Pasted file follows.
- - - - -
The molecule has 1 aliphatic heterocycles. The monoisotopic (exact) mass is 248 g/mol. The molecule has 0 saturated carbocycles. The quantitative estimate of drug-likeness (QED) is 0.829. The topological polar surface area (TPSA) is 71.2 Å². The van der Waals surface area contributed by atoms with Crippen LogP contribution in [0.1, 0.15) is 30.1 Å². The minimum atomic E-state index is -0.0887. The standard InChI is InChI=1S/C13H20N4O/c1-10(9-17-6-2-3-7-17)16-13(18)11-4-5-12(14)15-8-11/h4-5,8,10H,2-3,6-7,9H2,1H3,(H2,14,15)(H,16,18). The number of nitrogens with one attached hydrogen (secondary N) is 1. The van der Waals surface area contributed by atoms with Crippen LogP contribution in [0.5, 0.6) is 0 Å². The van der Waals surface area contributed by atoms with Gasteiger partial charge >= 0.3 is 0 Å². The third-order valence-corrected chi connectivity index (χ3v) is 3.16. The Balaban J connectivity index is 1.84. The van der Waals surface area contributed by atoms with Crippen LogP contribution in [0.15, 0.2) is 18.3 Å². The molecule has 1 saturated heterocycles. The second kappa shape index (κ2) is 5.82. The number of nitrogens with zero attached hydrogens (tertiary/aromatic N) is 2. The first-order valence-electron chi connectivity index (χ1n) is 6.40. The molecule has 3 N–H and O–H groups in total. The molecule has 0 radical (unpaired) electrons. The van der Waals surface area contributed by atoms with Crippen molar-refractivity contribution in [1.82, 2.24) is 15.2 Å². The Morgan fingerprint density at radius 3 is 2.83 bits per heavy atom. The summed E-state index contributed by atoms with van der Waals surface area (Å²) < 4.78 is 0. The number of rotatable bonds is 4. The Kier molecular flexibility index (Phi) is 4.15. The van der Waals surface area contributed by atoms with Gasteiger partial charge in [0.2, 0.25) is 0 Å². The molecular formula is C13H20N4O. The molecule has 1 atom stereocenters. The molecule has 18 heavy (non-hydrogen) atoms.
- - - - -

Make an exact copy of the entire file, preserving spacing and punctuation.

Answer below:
The molecule has 1 aliphatic heterocycles. The monoisotopic (exact) mass is 248 g/mol. The molecule has 0 saturated carbocycles. The quantitative estimate of drug-likeness (QED) is 0.829. The topological polar surface area (TPSA) is 71.2 Å². The van der Waals surface area contributed by atoms with Crippen LogP contribution in [0.1, 0.15) is 30.1 Å². The minimum atomic E-state index is -0.0887. The standard InChI is InChI=1S/C13H20N4O/c1-10(9-17-6-2-3-7-17)16-13(18)11-4-5-12(14)15-8-11/h4-5,8,10H,2-3,6-7,9H2,1H3,(H2,14,15)(H,16,18). The number of nitrogens with one attached hydrogen (secondary N) is 1. The van der Waals surface area contributed by atoms with Crippen LogP contribution in [0.5, 0.6) is 0 Å². The van der Waals surface area contributed by atoms with Gasteiger partial charge >= 0.3 is 0 Å². The third-order valence-corrected chi connectivity index (χ3v) is 3.16. The Balaban J connectivity index is 1.84. The van der Waals surface area contributed by atoms with Crippen LogP contribution in [0.15, 0.2) is 18.3 Å². The molecule has 1 saturated heterocycles. The second kappa shape index (κ2) is 5.82. The number of nitrogens with zero attached hydrogens (tertiary/aromatic N) is 2. The first-order valence-electron chi connectivity index (χ1n) is 6.40. The molecule has 3 N–H and O–H groups in total. The molecule has 0 radical (unpaired) electrons. The van der Waals surface area contributed by atoms with Crippen molar-refractivity contribution in [1.82, 2.24) is 15.2 Å². The Morgan fingerprint density at radius 3 is 2.83 bits per heavy atom. The summed E-state index contributed by atoms with van der Waals surface area (Å²) < 4.78 is 0. The number of rotatable bonds is 4. The Kier molecular flexibility index (Phi) is 4.15. The van der Waals surface area contributed by atoms with Gasteiger partial charge in [0.2, 0.25) is 0 Å². The molecular formula is C13H20N4O. The molecule has 1 atom stereocenters. The molecule has 18 heavy (non-hydrogen) atoms.